Paris was a blur (a beautiful blur, but still a blur). After a full day of wandered, J+J, Rob and I got on a train to Belgium – the land of beers and chocolate. Hoorah!
First, we were in the quaint and iconic Bruges – the whole medieval town is a UNESCO world heritage site. And its easy to see why. The medieval architecture is everywhere, and looks awesome.
There are also four 13th century windmills out near the waterways!
In the centre of Bruges is the Belfort – it’s not the biggest belfort ever, but has a very cool 47-bell manually operated carillon (i.e. music maker wheel) which still chimes across the city. We climbed up to the top (366 steps) and got a great red-roofed view of the city. Some of you may recognize the bell tower from the movie In Bruges – heh!
But of course, in Belgium there is beer. Many many wonderful Belgium beers. We stopped in a couple of beer houses, but also went on a tour of the Brouwerij De Halve Maan – the makers of Bruges Zot. If you ever get the opportunity to try the beer (they export quite broadly) do give it a try. It’s delicious!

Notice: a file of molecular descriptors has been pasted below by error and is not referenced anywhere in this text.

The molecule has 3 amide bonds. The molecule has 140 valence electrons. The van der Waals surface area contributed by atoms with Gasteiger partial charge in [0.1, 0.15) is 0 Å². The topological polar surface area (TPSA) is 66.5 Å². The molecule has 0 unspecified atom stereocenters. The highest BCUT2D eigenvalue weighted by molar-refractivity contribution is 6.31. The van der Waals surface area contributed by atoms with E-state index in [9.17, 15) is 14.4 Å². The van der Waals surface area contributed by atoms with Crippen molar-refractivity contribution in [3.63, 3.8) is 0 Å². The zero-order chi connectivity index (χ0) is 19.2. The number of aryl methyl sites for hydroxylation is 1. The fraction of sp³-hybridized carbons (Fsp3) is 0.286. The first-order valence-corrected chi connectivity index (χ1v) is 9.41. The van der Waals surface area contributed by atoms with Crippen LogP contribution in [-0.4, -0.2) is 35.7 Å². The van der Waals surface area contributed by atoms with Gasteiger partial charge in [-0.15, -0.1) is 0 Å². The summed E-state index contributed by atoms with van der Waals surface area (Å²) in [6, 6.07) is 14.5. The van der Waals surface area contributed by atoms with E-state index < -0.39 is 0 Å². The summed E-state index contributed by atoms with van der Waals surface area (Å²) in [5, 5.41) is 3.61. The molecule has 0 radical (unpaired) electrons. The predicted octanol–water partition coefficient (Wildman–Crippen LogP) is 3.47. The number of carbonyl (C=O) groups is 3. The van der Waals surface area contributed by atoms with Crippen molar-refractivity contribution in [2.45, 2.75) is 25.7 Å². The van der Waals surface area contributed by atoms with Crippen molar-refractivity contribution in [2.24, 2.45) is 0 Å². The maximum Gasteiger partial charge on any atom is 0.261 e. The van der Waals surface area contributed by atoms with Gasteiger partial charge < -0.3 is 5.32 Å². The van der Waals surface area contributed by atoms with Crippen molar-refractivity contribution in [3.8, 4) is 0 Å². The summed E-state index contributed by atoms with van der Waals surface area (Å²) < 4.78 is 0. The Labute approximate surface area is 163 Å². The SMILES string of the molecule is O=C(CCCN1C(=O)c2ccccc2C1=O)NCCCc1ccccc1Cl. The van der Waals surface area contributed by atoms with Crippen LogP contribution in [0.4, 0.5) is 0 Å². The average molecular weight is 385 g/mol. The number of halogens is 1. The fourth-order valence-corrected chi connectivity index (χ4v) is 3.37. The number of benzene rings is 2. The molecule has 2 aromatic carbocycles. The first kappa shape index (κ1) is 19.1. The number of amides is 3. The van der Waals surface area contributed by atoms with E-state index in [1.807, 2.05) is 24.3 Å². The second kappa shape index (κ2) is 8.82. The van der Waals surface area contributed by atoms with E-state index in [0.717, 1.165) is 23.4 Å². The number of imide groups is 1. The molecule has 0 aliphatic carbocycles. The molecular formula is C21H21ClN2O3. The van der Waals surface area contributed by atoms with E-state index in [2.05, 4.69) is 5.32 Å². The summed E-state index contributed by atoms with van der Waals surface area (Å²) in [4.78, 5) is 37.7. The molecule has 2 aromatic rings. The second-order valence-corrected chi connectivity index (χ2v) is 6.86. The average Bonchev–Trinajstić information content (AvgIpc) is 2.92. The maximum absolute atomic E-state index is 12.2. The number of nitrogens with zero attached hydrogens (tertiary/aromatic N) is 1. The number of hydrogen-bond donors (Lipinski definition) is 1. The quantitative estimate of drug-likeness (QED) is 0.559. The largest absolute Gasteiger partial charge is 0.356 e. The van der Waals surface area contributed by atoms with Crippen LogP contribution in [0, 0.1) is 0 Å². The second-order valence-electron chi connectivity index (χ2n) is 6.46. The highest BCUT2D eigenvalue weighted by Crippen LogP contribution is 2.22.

We had 2 very chill days in Bruges, but it was time to travel on. We got a train to Brussels – a big Belgium city with a lot of chocolate shops, a lot of beer bars and an amazing central square. The Grand Place is aringed by gold-trimmed, gabled houses and flanked by the 15th-century Gothic town hall. Awesome.
Brussels has a sense of humour. One of their most famous statues is of a little boy cheerfully taking a leak. Manneken Pis is tiny, but iconic, particularly since he’s often in costume relevant to an anniversary, national day or local event. If anyone recognizes this costume, that would be helpful for us!
Less famous, and obscured behind a pair of iron gates, Jeanneke Pis is a pigtailed girl squatting and having a pee. It’s in a dingy alley next to a downtrodden bar and she is quite difficult to see. And she was not in costume.
Onto the food and drink. We had been in Europe for 3 whole days, and had been to a chocolate shop everday. Brussels was no different.
Of the beer variety, we visited a couple of great places. Firstly was A la Becasse, hidden down a skinny alley though lit with a neon sign, it was quiet in the middle of a Wednesday afternoon. We were there to try a jug of Timmermans lambic mixed with fruit beer. Lambic is quite a sour beer, but the fruit beer is quite sweet, so the result is delicious. We had a pretty nice afternoon!
Later that night (after a nap and an antipasti dinner of salami, cheese and bread. And waffles), we visited another beer bar, Moeder Lambic Fontainas. They served about 46 artisinal beers in a trendy old-world setting. Our waiter knew all about the beers we were drinking and could explain about the different varieties and flavours very clearly. Brilliant!
Belgium was brilliant, though 3 days hardly does it justice. We’ll have to go back again and see more of this wonderful country.
But now, onto Germany!